Repetitive

Forty to forty-five percent of our genome is made up of short sequences that are repeated, sometimes hundreds of times. There are numerous forms of this "repetitive DNA", and a few have known functions, such as stabilizing the chromosome structure or inactivating one of the two X chromosomes in developing females, a process called X-inactivation. The most highly repeated sequences found so far in mammals are called "satellite DNA" because their unusual composition allows them to be easily separated from other DNA. These sequences are associated with chromosome structure and are found at the centromeres (or centers) and telomeres (ends) of chromosomes. Although they do not play a role in the coding of proteins, they do play a significant role in chromosome structure, duplication, and cell division. The highly variable nature of these sequences makes them an excellent "marker" by which individuals can be identified based on their unique pattern of their satellite DNA.[2]

Pseudogene

Main Article: Junk DNA

Another class of non-coding DNA is the "pseudogene" (meaning false gene), so named because they were originally believed to be a remnant of a real gene that has suffered mutations and no longer functional. Evolutionists believe that pseudogenes may have arisen through the duplication of a functional gene, followed by inactivation of one of the copies. The sequences are therefore thought to carry a record of evolutionary history, and used to deduce relatedness by evolutionary geneticists. The method involves comparing organisms for the presence or absence of pseudogenes and grouping species based on degree of difference.[2]

The view of evolutionists regarding pseudogene sequences is in stark contrast to creationists predictions which assume a purpose for all so called Junk DNA and asserts that functions for these genetic sequences will be elucidated in time. The creationist view has recently been justified by researchers who recently uncovered a function for pseudogenes in regulating gene expression by means of the RNA interference pathway.[5]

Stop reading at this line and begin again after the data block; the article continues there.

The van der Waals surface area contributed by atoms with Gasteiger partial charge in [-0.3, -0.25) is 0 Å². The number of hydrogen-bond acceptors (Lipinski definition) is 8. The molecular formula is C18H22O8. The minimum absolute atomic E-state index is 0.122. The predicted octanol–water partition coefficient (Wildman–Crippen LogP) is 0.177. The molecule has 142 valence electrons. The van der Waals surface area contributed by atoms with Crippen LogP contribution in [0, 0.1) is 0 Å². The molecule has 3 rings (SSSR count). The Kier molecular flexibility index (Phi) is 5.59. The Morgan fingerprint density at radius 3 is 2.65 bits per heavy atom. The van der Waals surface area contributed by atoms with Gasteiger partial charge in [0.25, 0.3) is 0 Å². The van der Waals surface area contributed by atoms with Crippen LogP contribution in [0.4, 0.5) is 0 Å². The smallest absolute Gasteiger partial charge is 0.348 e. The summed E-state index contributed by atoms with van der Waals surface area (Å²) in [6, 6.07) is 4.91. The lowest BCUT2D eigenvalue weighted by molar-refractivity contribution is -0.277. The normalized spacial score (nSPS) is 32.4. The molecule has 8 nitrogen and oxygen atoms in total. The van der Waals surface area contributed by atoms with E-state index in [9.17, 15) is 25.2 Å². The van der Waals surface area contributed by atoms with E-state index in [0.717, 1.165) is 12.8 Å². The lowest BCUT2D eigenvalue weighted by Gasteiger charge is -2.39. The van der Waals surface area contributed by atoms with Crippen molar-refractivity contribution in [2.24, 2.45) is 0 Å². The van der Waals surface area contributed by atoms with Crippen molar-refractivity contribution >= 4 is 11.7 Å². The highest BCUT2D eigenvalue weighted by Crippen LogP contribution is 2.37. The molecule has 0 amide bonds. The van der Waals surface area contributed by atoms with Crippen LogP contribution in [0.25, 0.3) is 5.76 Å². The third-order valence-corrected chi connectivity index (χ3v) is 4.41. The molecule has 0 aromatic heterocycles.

Organelle DNA

Not all genetic information is found in nuclear DNA. Both plants and animals have an organelle—a "little organ" within the cell— called the mitochondrion. Each mitochondrion has its own set of genes. Plants also have a second organelle, the chloroplast, which also has its own DNA. Cells often have multiple mitochondria, particularly cells requiring lots of energy, such as active muscle cells. This is because mitochondria are responsible for converting the energy stored in macromolecules into a form usable by the cell, namely, the adenosine triphosphate (ATP) molecule. Thus, they are often referred to as the power generators of the cell.

Unlike nuclear DNA (the DNA found within the nucleus of a cell), half of which comes from our mother and half from our father, mitochondrial DNA is only inherited from our mother. This is because mitochondria are only found in the female gametes or "eggs" of sexually reproducing animals, not in the male gamete, or sperm. Mitochondrial DNA also does not recombine; there is no shuffling of genes from one generation to the other, as there is with nuclear genes.[2]

DNA sequencing

DNAsequence.jpg

DNA sequencing is a technique used to determine the exact order of the building blocks (nucleotides) that comprise DNA. One such technique is reliant on the use of dideoxy nucleotides that will terminate the polymerization of the DNA strand at each type of nucleotide, and radioisotope-labeled nucleotides to visualize the pool of fragments.